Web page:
The word “sprinkle” in Isaiah 52:15 is translated from the Hebrew word nazah. Every timenazah appears in the Old Testament, it is translated “sprinkle” (in the King James Version—see Exodus 29:21; Leviticus 5:9; Numbers 8:7), but some scholars believe that a more accurate translation of nazah here is “startle” (e.g., Hailey, 1992, p. 435; Keil and Delitzsch, 1976, 7: 308). Albert Barnes (1950, 2: 258) observed that the usage of “sprinkle” in this context is either an allusion to the sprinkling of blood in the Old Testament (and figuratively a link between that sprinkling and the shedding of Christ’s blood on the cross), or to the ceremonial sprinkling of water to symbolize cleansing and purity (see Leviticus 14:51; Hebrews 9:19). However, if nazah were translated “startle,” the emphasis of the verse would change completely. The verse would then tell us that Christ’s suffering was going to “startle” the nations. Many accept that interpretation because of the statement in verse 15, “Kings shall shut their mouths.” This interpretation indicates that many were going to be shocked or even speechless when the Word became flesh, died as a sacrifice for sin, and was resurrected from the dead (Hailey, 1992, p. 436; Jackson, 1991, p. 105). No matter which translation of nazah is correct in this context, there is nothing contained in Isaiah 52:15 that has any connection to New Testament baptism, so it cannot be used to justify the modern practice of sprinkling.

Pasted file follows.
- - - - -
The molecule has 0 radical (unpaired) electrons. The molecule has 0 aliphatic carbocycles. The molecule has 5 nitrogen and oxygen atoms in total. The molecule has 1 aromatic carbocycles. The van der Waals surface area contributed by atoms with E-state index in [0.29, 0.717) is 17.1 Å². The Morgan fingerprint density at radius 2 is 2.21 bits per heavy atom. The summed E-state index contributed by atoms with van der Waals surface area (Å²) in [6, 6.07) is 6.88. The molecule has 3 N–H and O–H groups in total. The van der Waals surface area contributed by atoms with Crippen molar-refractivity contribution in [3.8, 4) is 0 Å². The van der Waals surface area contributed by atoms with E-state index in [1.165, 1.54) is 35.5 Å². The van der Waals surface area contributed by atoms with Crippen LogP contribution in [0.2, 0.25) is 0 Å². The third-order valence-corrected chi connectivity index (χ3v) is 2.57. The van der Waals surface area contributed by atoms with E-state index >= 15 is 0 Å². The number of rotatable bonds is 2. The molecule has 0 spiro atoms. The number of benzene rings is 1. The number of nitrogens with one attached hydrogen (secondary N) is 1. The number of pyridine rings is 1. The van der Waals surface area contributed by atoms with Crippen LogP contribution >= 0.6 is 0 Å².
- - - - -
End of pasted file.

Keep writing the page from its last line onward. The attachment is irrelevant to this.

Those who suggest that sprinkling is a legitimate substitution for baptism sometimes appeal to Ezekiel 36:25 as a “proof text.” “And I will sprinkle clean water upon you, and you shall be clean; I will cleanse you from all your filthiness and from all your idols” (emp. added). This verse, however, is not in a context concerning baptism. A study of Ezekiel 35 reveals that the language about “washing” is obviously metaphoric. It would have been a fitting metaphor for Ezekiel to use in relating to his audience, because of the Mosaic system of cleansing. Old Testament passages that use language like that used here about “washing” are numerous. For example, Moses recorded in Exodus 30:20: “When they go into the tabernacle of meeting, or when they come near the altar to minister, to burn an offering made by fire to the Lord, they shall wash with water, lest they die.” Exodus 29:4 reads: “And Aaron and his sons you shall bring to the door of the tabernacle of meeting, and you shall wash them with water.” Numbers 19:18 declares: “A clean person shall take hyssop and dip it in the water, sprinkle it on the tent, on all the vessels, on the persons who were there, or on the one who touched a bone, the slain, the dead, or a grave.” The concept of sprinkling and washing is prevalent in Old Testament passages, but in such passages (like Ezekiel 36), baptism for salvation is not under consideration. What is under consideration in Ezekiel 36 is, literally, the destruction of one of Israel’s enemies, the nation of Edom, and figuratively, the future destruction of all the Lord’s enemies (Jackson, 2002a, p. 31).